New rules there allow retired couples who do not need special nursing care to invite a foreign au pair to live with them and do 18-30 hours per week of cleaning, cooking and shopping in exchange for room and board and a minimum of €409 per month.
Opponents claim the proposal does little for cultural exchange, arguing that many of the 3,000 au pairs in Denmark are economic migrants from countries such as the Philippines whose earnings are sent home to support their own families.
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They say an underclass of underpaid domestic workers is being created. Yet au pairs surveyed by online newspaper the Copenhagen Post were positive about the idea of eldercare openings.
One au pair from the Philippines said: “It provides a good opportunity, but it takes a good ear to listen and a gentle heart to care for the elderly.”
As for elderly people in Denmark, they were very positive in an opinion survey conducted recently about the plan.
Many said elderly couples could use the help with cleaning, cooking and gardening, but that they would enjoy the conversation also. It is a view likely to be shared by elderly people in Ireland, who might even embrace an opportunity to hone their foreign-language skills and participate in a cultural exchange, while gaining companionship and a helping hand. Some names have been changed.
Fiona Dillon looks at the cost of crèches versus au pairs and the benefits of having an au pair,with crèches costing thousands per child, many parents are looking to au pairs for suppot.
By Fiona Dillon
Monday March 21 2011
A growing number of parents are choosing au pairs over other types of childcare arrangements.
The trend has emerged as a recent study by the National Consumer Agency (NCA) found that families are paying up to €14,000 a year in crèche fees for just one child.
The NCA points out that while factors such as location, staff qualifications, play facilities and opening hours are important, affordability is now key for many parents.
The recession has seen a massive surge in demand for au pairs in this country. This group -- predominantly young women -- are paid based on the number of hours they work, which can work out at about €90 to €100 a week.
There are, of course, 'hidden costs', because they are also given full board and lodging, which must include their own bedroom.
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However, many parents welcome the fact that their children are being minded in their own home, which cuts down on a lot of rushing around.
Au pair agencies have noted an increase in the number of people seeking to come here to work as au pairs, as well as in the number of families who want an au pair.
Spanish teacher Teresa Melendro (32) who has two girls Elisa (4) and 15-month-old Marianna, says that there were a number of financial and practical factors behind the decision to explore the option of having an au pair at their Blackrock home. "It was just more convenient," she says.
"Two full-time crèche places would have been costly. To pay for the full-time crèche fees would have cost around €1,800 a month for the two girls."
Teresa, who works in St Andrew's in Blackrock, says that her husband Stephen Shortt (33) travels with his job regularly, so having someone in the house helping is appealing.
Another factor which influenced her decision was that Marianna would have been just eight months when she went to a crèche and Teresa felt that was too young.
Teresa says that she found her French au pair, Maud Lecoeur (21), through the Au Pair Study Agency in Dun Laoghaire, and Maud has been with the family since the end of last August.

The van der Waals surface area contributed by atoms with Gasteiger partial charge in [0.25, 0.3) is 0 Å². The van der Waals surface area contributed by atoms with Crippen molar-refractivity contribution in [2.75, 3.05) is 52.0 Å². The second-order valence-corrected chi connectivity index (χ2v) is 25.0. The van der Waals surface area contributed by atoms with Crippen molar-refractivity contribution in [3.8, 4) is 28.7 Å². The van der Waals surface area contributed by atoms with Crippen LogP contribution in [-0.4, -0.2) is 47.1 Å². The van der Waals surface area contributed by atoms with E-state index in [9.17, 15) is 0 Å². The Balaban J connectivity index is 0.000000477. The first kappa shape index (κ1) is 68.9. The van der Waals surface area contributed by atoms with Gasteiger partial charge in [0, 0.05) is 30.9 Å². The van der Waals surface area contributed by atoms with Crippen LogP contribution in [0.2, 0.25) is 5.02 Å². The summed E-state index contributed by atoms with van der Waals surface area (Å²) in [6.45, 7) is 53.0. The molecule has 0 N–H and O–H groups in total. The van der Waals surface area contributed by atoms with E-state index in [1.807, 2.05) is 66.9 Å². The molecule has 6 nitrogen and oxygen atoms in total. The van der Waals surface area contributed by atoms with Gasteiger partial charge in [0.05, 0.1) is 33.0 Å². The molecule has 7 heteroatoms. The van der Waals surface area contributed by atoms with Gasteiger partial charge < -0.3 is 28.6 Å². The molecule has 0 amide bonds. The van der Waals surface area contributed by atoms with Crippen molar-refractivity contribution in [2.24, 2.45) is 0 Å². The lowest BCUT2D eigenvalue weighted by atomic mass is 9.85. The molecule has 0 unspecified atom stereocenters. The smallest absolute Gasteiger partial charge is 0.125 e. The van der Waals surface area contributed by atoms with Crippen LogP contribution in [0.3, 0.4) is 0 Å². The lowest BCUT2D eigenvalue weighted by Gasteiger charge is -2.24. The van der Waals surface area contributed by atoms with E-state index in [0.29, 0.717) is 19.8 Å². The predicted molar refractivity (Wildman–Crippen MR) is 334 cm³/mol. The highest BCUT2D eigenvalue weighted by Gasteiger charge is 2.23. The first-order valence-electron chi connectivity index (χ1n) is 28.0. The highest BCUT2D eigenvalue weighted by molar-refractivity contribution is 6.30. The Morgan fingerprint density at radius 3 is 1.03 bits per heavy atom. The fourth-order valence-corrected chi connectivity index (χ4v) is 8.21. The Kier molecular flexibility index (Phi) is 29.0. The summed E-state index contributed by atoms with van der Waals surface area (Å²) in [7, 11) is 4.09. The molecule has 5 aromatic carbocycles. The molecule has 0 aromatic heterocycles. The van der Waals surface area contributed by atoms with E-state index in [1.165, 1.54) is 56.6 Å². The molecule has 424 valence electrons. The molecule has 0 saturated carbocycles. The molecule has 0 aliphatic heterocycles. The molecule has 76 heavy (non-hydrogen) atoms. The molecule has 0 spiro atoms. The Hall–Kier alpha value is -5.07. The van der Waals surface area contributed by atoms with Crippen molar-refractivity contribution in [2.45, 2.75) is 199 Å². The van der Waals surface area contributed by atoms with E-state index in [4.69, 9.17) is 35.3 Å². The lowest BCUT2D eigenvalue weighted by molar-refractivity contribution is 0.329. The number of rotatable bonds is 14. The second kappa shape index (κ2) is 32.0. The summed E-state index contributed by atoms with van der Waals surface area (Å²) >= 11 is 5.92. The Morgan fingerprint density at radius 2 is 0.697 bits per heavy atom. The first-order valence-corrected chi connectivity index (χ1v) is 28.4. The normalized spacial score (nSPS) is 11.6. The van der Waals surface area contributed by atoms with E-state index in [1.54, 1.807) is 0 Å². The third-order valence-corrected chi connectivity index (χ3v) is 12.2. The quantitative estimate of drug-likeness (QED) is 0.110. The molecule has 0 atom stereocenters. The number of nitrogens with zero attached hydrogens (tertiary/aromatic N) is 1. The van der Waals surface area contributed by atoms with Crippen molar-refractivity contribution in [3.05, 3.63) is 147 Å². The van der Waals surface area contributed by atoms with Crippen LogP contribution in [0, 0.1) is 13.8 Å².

"We filled in the application form last April or May and within a couple of weeks we had Maud's application form and it was perfect," says Teresa.
She says that Maud was a brilliant fit with the bi-lingual family, being able to speak some Spanish and English. "She minds Marianna in the mornings while I'm at work. She's in charge of the kids' play area and the kids' bedroom. She also looks after their clothes."
Elisa goes to pre-school, and Teresa drops her off there in the morning.
"When I come home, Maud either goes and studies for a little bit, or comes for a walk with me and the girls," says Teresa.
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In addition, Maud does babysitting duties once a week. "It's wonderful, it's incredibly handy," she says about having Maud to help out.
"We really have a great bond and the girls love her," explains Teresa, who says that Maud is part of the family. They all have dinner together.
The family converted the attic, so Maud has a big room and her own television and space. "We are very accommodating with each other," says Teresa, who believes that the relationship is based on respect.
"We respect her time and space," says Teresa, who says that laying down the ground rules at the beginning of the au pair arrangement is very important.
Teresa says that her experience has been fantastic, and told how she has invited Maud to join them in Spain for a holiday.
Meanwhile, for her part, Maud, who comes from Auxerre, about two hours south of Paris, says: "I decided to become an au pair to improve my English because I would like to work in the tourism sector."
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She says that this has been her first au pair job, and she will go back to France in June. However, she has not ruled out staying in Ireland for another year to improve her English further.
Maud says what she likes about the country is that "Irish people are kind". But she says that she doesn't like the prices in Ireland.
"The advantage of being an au pair is I'm accommodated in a family, and I don't have to pay rent or bills," she said.
She says that she tends to mix with other au pairs, who are French girls. "I know it's no good to improve my English," she says, but adds that it's difficult to meet Irish people.
She goes to English classes on two evenings a week, organised by the Au Pair Study Centre, which is based in Clarinda Park North.
We were not too familiar exactly what was involved with having an au pair until we spoke to friends
Host family: Grainne and Ray from Dublin
Current Au pair: Lisa from Austria.
Number of Children/Ages: 2 children aged 11 months and 3 years old.
Taking au pairs from the au pair study agency since: 2009
We were not too familiar with exactly what was involved with having an au pair until we spoke to friends who had registered with the au pair study agency and had several au pairs over the years. We had a looked at the difference it would make in terms of cost and decided to call the agency.
This option for us has not only meant a considerable saving on crèche fees but has been incredibly flexible as well as an extra pair of hands around the house.
We had our first au pair from Spain in 2009 and there was great comfort in knowing the agency were there if we needed any support or had any problems. We will be sorry to see Georgina go but we are looking forward to meeting our new au pair soon!